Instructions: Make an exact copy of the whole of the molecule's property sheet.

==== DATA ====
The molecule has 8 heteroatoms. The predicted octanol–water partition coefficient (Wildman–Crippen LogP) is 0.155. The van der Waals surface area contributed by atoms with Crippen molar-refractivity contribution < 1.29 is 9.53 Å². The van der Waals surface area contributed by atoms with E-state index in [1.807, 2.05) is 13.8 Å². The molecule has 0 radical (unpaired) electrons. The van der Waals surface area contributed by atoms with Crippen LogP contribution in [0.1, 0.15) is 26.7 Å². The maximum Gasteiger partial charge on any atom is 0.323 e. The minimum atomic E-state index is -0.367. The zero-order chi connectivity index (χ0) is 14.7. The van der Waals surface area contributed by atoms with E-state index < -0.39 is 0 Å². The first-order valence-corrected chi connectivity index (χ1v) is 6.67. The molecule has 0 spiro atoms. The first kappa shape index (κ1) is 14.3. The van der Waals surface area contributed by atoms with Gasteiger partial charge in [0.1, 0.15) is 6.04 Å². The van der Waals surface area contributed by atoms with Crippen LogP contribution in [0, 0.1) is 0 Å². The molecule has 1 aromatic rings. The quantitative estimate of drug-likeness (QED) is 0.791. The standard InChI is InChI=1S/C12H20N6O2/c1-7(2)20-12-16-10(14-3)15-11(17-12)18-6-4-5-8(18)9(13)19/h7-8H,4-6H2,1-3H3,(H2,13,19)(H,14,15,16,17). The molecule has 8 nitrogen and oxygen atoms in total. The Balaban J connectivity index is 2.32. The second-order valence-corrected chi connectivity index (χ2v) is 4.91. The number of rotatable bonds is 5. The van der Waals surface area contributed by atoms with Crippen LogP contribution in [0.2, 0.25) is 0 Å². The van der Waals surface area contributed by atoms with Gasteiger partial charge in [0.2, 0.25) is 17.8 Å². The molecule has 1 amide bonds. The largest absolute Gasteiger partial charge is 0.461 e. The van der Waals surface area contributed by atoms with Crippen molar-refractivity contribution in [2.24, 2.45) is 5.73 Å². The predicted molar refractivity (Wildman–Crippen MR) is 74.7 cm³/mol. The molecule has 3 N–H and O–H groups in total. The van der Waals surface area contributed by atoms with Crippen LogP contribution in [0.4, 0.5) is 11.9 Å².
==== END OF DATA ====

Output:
The molecule has 8 heteroatoms. The predicted octanol–water partition coefficient (Wildman–Crippen LogP) is 0.155. The van der Waals surface area contributed by atoms with Crippen molar-refractivity contribution < 1.29 is 9.53 Å². The van der Waals surface area contributed by atoms with E-state index in [1.807, 2.05) is 13.8 Å². The molecule has 0 radical (unpaired) electrons. The van der Waals surface area contributed by atoms with Crippen LogP contribution in [0.1, 0.15) is 26.7 Å². The maximum Gasteiger partial charge on any atom is 0.323 e. The minimum atomic E-state index is -0.367. The zero-order chi connectivity index (χ0) is 14.7. The van der Waals surface area contributed by atoms with E-state index < -0.39 is 0 Å². The first-order valence-corrected chi connectivity index (χ1v) is 6.67. The molecule has 0 spiro atoms. The first kappa shape index (κ1) is 14.3. The van der Waals surface area contributed by atoms with Gasteiger partial charge in [0.1, 0.15) is 6.04 Å². The van der Waals surface area contributed by atoms with Crippen LogP contribution in [0, 0.1) is 0 Å². The molecule has 1 aromatic rings. The quantitative estimate of drug-likeness (QED) is 0.791. The standard InChI is InChI=1S/C12H20N6O2/c1-7(2)20-12-16-10(14-3)15-11(17-12)18-6-4-5-8(18)9(13)19/h7-8H,4-6H2,1-3H3,(H2,13,19)(H,14,15,16,17). The molecule has 8 nitrogen and oxygen atoms in total. The Balaban J connectivity index is 2.32. The second-order valence-corrected chi connectivity index (χ2v) is 4.91. The number of rotatable bonds is 5. The van der Waals surface area contributed by atoms with Crippen LogP contribution in [0.2, 0.25) is 0 Å². The van der Waals surface area contributed by atoms with Gasteiger partial charge in [0.2, 0.25) is 17.8 Å². The molecule has 1 amide bonds. The largest absolute Gasteiger partial charge is 0.461 e. The van der Waals surface area contributed by atoms with Crippen molar-refractivity contribution in [2.24, 2.45) is 5.73 Å². The predicted molar refractivity (Wildman–Crippen MR) is 74.7 cm³/mol. The molecule has 3 N–H and O–H groups in total. The van der Waals surface area contributed by atoms with Crippen LogP contribution in [0.4, 0.5) is 11.9 Å².